Thayer, Bradley A.

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Thayer, Bradley A.

PERSONAL:

Education: University of Chicago, Ph.D.

ADDRESSES:

Office—Department of Defense and Strategic Studies, Missouri State University, 9302 Lee Hwy., Ste. 760, Fairfax, VA 22031. E-mail—[email protected]

CAREER:

Missouri State University, Department of Defense and Strategic Studies, Fairfax, VA, associate professor of political science. Previously taught at Dartmouth College, Hanover, NH; University of Minnesota, Duluth; and Harvard University's Kennedy School of Government, Cambridge, MA, as a fellow at the Belfer Center for Science and International Affairs.

WRITINGS:

(With Richard A. Falkenrath and Robert D. Newman) America's Achilles' Heel: Nuclear, Biological, and Chemical Terrorism and Covert Attack, MIT Press (Cambridge, MA), 1998.

Darwin and International Relations: On the Evolutionary Origins of War and Ethnic Conflict, University Press of Kentucky (Lexington, KY), 2004.

(Editor) American National Security Policy: Essays in Honor of William R. Van Cleave, National Institute Press (Fairfax, VA), 2007.

(With Christopher Layne) American Empire: A Debate, Routledge (New York, NY), 2007.

SIDELIGHTS:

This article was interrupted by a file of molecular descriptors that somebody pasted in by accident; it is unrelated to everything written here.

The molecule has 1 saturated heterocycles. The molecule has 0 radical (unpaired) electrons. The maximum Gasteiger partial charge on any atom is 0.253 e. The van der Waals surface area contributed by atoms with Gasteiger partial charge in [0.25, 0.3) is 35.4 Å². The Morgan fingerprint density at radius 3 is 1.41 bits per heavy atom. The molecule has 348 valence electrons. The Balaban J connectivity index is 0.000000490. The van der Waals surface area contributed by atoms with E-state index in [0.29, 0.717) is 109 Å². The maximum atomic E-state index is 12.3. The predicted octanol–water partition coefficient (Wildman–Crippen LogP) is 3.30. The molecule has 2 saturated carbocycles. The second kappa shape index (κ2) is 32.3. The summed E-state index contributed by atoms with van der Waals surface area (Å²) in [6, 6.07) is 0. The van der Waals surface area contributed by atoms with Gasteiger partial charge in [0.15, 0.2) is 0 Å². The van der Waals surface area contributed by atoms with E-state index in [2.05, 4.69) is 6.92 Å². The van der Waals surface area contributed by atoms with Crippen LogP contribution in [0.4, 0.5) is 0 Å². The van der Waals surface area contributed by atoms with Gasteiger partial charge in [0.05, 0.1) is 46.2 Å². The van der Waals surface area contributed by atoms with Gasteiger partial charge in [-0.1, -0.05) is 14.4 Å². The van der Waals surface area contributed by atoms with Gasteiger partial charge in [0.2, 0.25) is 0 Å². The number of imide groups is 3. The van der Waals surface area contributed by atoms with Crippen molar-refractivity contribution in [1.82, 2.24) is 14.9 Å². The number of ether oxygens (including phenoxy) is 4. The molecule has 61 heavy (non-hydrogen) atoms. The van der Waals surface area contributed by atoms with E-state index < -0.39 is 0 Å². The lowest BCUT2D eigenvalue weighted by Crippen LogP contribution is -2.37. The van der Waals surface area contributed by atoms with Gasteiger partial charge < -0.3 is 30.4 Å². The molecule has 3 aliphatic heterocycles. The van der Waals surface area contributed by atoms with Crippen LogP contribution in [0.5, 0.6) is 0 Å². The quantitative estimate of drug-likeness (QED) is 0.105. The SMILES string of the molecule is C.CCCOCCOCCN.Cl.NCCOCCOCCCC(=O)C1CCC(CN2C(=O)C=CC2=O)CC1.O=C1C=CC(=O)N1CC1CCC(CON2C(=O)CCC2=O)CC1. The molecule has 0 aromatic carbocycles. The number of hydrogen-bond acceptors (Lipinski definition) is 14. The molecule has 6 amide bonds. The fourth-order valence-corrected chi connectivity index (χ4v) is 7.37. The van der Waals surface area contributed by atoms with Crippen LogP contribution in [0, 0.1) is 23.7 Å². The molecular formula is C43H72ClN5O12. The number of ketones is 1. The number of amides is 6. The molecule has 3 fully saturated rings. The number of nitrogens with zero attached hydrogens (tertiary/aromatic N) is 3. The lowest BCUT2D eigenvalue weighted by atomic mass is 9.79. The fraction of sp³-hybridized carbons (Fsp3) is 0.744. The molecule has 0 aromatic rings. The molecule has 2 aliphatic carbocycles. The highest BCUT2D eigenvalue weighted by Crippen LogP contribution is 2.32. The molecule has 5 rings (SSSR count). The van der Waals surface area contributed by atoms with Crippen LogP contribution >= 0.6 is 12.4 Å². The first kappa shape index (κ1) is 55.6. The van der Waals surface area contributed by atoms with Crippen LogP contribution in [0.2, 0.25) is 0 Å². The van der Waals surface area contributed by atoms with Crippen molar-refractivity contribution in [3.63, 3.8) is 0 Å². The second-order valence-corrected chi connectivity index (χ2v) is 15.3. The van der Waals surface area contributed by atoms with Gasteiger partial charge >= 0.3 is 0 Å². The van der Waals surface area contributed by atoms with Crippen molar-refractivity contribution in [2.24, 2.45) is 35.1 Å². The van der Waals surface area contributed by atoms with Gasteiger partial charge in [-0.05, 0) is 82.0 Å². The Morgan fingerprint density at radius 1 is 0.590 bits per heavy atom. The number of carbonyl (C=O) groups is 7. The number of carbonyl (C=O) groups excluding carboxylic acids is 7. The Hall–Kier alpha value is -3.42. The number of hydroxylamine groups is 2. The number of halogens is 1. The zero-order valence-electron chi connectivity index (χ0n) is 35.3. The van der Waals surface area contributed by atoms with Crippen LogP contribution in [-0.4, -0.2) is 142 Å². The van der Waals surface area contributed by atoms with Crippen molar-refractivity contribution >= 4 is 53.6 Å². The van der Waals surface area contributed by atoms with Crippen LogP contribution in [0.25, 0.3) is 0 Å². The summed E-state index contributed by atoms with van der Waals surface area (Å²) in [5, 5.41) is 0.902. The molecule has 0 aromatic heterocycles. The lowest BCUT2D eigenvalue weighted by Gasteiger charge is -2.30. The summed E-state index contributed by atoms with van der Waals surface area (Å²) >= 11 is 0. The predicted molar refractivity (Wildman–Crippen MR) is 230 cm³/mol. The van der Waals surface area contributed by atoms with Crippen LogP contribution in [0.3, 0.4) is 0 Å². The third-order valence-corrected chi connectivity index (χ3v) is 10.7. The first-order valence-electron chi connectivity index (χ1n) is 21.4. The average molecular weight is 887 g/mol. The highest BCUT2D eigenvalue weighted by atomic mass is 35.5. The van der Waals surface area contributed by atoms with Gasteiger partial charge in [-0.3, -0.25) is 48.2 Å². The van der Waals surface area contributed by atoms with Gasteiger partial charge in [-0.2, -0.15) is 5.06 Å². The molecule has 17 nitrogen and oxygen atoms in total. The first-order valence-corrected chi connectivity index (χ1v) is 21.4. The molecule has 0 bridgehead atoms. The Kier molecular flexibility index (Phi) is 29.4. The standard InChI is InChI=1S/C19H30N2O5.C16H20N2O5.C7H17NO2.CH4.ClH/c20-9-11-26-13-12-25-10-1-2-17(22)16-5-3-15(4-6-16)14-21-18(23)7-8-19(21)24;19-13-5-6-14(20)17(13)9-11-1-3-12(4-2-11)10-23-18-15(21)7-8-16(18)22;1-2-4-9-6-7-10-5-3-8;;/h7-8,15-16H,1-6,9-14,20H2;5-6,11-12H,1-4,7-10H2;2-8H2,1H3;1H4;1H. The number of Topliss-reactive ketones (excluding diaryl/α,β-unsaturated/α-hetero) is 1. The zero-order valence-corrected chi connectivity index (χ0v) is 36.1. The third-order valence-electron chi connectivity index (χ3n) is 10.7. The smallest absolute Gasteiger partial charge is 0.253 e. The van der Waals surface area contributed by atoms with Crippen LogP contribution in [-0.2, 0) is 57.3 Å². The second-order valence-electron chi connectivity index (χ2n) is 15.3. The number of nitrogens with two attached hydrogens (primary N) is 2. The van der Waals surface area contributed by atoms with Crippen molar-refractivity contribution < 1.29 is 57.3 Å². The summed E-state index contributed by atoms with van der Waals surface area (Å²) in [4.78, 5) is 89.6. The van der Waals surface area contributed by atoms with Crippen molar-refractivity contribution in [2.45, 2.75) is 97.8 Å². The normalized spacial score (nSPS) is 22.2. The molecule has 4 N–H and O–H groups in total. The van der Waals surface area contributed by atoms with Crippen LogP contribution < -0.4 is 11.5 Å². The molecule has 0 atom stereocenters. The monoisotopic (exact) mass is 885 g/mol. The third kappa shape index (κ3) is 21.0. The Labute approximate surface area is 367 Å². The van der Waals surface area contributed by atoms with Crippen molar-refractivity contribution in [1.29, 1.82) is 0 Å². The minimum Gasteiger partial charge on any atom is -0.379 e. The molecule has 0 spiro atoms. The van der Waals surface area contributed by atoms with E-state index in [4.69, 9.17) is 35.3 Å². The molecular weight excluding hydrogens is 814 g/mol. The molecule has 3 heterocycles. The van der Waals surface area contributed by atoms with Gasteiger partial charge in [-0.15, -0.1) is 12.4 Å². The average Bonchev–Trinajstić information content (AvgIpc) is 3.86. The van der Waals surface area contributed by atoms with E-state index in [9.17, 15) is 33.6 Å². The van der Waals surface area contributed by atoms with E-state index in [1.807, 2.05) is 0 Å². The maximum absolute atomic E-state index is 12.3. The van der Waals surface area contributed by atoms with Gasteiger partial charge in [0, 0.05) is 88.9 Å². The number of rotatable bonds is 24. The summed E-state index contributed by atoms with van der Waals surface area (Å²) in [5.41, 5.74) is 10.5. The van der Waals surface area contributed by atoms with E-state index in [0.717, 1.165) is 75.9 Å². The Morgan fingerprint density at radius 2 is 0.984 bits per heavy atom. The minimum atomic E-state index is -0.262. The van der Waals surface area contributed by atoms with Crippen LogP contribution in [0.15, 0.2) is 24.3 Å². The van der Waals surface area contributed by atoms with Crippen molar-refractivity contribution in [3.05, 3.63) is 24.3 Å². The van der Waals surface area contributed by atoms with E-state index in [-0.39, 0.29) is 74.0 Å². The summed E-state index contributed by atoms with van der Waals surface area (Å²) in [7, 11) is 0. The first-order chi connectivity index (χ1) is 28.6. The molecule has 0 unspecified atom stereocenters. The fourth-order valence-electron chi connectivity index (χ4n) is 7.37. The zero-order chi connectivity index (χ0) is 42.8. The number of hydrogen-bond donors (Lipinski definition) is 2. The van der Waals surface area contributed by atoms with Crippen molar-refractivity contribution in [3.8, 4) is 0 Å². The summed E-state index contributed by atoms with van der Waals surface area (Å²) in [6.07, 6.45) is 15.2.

Writer and educator Bradley A. Thayer earned his doctorate from the University of Chicago. He has taught at a number of institutions, including Dartmouth College, in Hanover, New Hampshire; the University of Minnesota, in Duluth; and Harvard University's Kennedy School of Government, in Cambridge, Massachusetts, where he served as a fellow at the Belfer Center for Science and International Affairs. More recently, Thayer has been an associate professor of political science at the Department of Defense and Strategic Studies of Missouri State University, located in Fairfax, Virginia. Thayer's academic and research interests include a wide range of topics having to do with international defense and security issues, such as information warfare, nuclear proliferation and its causes and potential hazards, the role of ethnic conflict in the origins of war, terrorism, and the national security policies of the United States. Thayer is the author of a number of books, including America's Achilles' Heel: Nuclear, Biological, and Chemical Terrorism and Covert Attack, which he wrote with Richard A. Falkenrath and Robert D. Newman, Darwin and International Relations: On the Evolutionary Origins of War and Ethnic Conflict, and American Empire: A Debate, which he wrote with Christopher Layne. Thayer also served as the editor for American National Security Policy: Essays in Honor of William R. Van Cleave.